SuperValu have retained the top spot in the battle of the grocery giants with 22.5% of the market share, a full half a percent ahead of its next competitor Tesco.

The biggest shift during the 12 weeks ending 21 May, saw Tesco overtake Dunnes to reach second place. Dunnes now sit in third place with 21.9% of the market share. According to the data, published by Kantar Worldpanel, Tesco’s climb back to second place is down to more regular trips by its customers to its stores. While shoppers spent increasing amounts of money at Dunnes, they visited the stores less often.

Dunnes performance was still strong during the period with the retailer’s overall sales increasing by 4.9% compared to the same period last year. Shoppers are spending more instore, with the retailer managing to encourage an impressive 10% spending increase among remaining customers, €47 extra on average with the grocer during the latest quarter. However, while shoppers are spending more, they’re visiting the retailer less often. The retailer had 54,000 fewer shoppers during the past 12 weeks.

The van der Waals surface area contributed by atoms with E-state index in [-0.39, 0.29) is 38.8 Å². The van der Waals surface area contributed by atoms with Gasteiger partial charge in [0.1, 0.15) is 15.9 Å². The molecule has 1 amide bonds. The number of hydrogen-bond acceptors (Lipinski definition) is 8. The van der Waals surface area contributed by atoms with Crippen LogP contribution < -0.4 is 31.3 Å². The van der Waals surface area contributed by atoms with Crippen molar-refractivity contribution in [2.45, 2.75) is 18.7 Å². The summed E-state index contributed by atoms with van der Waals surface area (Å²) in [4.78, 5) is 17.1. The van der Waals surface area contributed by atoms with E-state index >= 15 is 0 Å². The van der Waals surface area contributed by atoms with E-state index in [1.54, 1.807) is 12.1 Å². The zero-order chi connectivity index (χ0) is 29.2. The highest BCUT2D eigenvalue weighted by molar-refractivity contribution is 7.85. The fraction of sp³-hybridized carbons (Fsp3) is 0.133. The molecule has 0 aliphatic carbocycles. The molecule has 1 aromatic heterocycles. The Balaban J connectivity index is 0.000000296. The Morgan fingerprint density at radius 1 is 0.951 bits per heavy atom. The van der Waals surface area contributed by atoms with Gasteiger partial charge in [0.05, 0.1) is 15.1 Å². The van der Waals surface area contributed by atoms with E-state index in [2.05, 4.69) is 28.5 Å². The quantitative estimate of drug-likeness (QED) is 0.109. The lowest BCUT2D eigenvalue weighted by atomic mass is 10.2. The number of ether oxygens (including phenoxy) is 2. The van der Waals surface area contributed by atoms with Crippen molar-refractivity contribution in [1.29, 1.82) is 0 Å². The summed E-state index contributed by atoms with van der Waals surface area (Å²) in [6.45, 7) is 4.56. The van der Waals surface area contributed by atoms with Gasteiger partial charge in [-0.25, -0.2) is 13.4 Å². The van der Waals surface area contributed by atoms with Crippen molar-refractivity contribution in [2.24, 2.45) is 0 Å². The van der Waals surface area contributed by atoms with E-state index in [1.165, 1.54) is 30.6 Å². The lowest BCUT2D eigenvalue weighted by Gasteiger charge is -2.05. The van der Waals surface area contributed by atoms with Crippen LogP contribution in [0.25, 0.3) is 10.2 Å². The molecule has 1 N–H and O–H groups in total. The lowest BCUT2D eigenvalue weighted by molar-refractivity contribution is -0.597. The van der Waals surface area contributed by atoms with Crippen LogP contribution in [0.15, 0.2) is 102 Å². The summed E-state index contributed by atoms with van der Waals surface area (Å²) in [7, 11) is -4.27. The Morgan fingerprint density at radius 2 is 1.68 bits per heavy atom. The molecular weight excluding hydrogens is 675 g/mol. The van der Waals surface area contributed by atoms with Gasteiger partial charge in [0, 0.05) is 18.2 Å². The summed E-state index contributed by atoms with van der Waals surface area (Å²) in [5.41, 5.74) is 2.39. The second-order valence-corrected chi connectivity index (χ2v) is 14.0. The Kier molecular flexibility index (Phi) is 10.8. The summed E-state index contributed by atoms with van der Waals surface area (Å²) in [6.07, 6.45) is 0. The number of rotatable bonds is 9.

Lidl has remained steady, keeping its fourth position with a share of 11.4%, just 0.2 per cent ahead of its main rival Aldi. Both of the discounters have performed well with growth for Lidl has accelerated to 2.7% with Aldi boosting sales by 4%

According to Kantar, the recent fall in prices has been a positive for the grocery industry, encouraging shoppers to spend more. The grocery market continues to see growth, an increase of 2.2% in the last quarter.

The sector was worth €2.37 billion over the 12-week period, an increase of €50 million on last year.

“With the average price per pack falling slightly, growth has been driven by households buying extra items, with the average shopping basket increasing in size,” said director at Kantar Worldpanel David Berry in a press release.

This increased spend was the most beneficial to retailers own brand products which saw a 4% increase in sales within Irish supermarkets compared to this time next year. 54% of the products found in the average Irish supermarket shopper’s trolly carry own-brand labels compared with less than 10% a decade ago before the recession.